By: Mia David
A few weeks ago, the University of Virginia’s women’s swim team was ranked the top team in the nation. They have built up a strong team for the last few years and proved their speed in 2021 and 2022 when they won the NCAA championships.
The women’s team is stacked with Olympians and record-holders. However, Virginia is still one-step ahead and planning for the future. This fall, they have recruited five top-20 girls from the class of 2024—more recruits than their competitors, the University of Texas and Stanford.
Earlier this season, the Cavaliers took on the Florida Gators and shocked people with some insane times. The sophomore Gretchen Walsh was truly the star of the meet. She started the meet with a 21.91 50 fly in the medley relay, which out-splits her teammate Kate Douglas who had the fastest split in history.
Walsh wasn’t done there; she pulled out a 50.53 in the 100 fly, which became the fastest unsuited time in history. She whipped out some speedy 50 and 100 freestyles as well. Gretchen, Douglass, and their teammates Alex Walsh and Maxine Parker went a speedy 3:11.37 in the 400 free relay to finish off the meet.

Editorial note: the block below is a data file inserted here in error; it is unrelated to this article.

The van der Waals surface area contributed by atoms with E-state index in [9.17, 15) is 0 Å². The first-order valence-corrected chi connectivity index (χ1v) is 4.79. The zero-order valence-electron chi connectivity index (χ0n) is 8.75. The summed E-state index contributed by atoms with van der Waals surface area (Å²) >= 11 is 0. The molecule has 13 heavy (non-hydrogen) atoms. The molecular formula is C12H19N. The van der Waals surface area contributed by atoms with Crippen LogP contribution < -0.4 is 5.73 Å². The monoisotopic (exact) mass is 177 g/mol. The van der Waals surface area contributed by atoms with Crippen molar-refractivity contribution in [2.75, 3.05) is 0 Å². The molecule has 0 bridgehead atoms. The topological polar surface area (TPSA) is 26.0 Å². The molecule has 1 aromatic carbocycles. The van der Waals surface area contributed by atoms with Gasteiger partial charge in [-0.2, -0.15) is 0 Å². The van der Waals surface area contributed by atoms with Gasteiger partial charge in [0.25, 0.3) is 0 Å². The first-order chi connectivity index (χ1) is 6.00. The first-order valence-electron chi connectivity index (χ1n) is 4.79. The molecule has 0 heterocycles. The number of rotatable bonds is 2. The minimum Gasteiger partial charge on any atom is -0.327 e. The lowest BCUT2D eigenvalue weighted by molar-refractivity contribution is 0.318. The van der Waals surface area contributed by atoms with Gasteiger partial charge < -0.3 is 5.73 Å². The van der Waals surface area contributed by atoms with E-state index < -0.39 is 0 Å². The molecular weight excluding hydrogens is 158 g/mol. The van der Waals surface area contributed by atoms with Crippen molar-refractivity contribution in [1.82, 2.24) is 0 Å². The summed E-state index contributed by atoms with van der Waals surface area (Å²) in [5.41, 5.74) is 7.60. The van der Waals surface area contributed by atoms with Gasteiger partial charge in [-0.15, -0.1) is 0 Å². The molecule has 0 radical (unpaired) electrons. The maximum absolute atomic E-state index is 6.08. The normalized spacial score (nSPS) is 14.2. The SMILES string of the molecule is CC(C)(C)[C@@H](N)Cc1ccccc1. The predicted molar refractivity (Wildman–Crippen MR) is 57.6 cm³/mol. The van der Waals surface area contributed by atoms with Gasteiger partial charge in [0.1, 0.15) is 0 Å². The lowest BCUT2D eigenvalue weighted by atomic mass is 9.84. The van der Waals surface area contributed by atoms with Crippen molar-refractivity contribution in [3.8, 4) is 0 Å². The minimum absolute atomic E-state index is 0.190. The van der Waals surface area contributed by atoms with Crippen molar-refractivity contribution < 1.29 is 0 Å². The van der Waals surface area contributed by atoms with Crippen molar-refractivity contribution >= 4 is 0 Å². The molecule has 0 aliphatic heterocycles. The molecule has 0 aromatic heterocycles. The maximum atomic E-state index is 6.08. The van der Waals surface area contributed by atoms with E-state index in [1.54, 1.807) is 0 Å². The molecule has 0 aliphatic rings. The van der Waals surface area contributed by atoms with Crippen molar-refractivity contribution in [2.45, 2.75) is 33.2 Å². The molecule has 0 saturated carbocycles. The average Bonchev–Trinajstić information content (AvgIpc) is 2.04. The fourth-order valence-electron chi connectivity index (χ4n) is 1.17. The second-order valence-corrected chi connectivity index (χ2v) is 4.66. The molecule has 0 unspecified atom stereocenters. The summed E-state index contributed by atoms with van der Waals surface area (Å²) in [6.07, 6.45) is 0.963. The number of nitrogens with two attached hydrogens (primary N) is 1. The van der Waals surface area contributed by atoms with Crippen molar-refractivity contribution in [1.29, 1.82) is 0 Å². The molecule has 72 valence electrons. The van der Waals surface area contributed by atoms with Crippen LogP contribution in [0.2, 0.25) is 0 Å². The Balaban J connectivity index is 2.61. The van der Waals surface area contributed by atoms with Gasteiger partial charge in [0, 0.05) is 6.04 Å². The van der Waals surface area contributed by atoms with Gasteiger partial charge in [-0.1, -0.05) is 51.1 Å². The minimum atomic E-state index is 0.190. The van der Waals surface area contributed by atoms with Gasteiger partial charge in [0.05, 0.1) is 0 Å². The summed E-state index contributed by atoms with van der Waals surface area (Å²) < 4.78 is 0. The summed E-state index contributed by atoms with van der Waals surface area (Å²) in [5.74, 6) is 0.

On November 4th and 5th, the Cavaliers took on the second-ranked women’s team, the Texas Longhorns. Both women and men’s teams competed against each other down in Texas.
The Cavalier women won six events, according to Virginia Sports. Gretchen Walsh had a phenomenal meet, three times being the fastest in the country this season. Walsh also went the fastest time ever in 100-yard IM (the 100 IM is not an NCAA event, nor is it competed at any world championship meets, but it is sometimes added to meets as an extra fun event).
The meet was a fun showdown with music and a light show to add to the energy and excitement, according to Swim Swam News. This dual meet was unlike any other dual meet with the amount of technology and energy put into making it a fun and competitive environment.
Although the meet was exciting and full of great swims for the Cavaliers, they, unfortunately, lost to Texas with a final score of 95-91 for the women.
The team is not yet finished; they are heading to the Tennessee Invitational on November 17-19, and they still have an NCAA championship title to defend.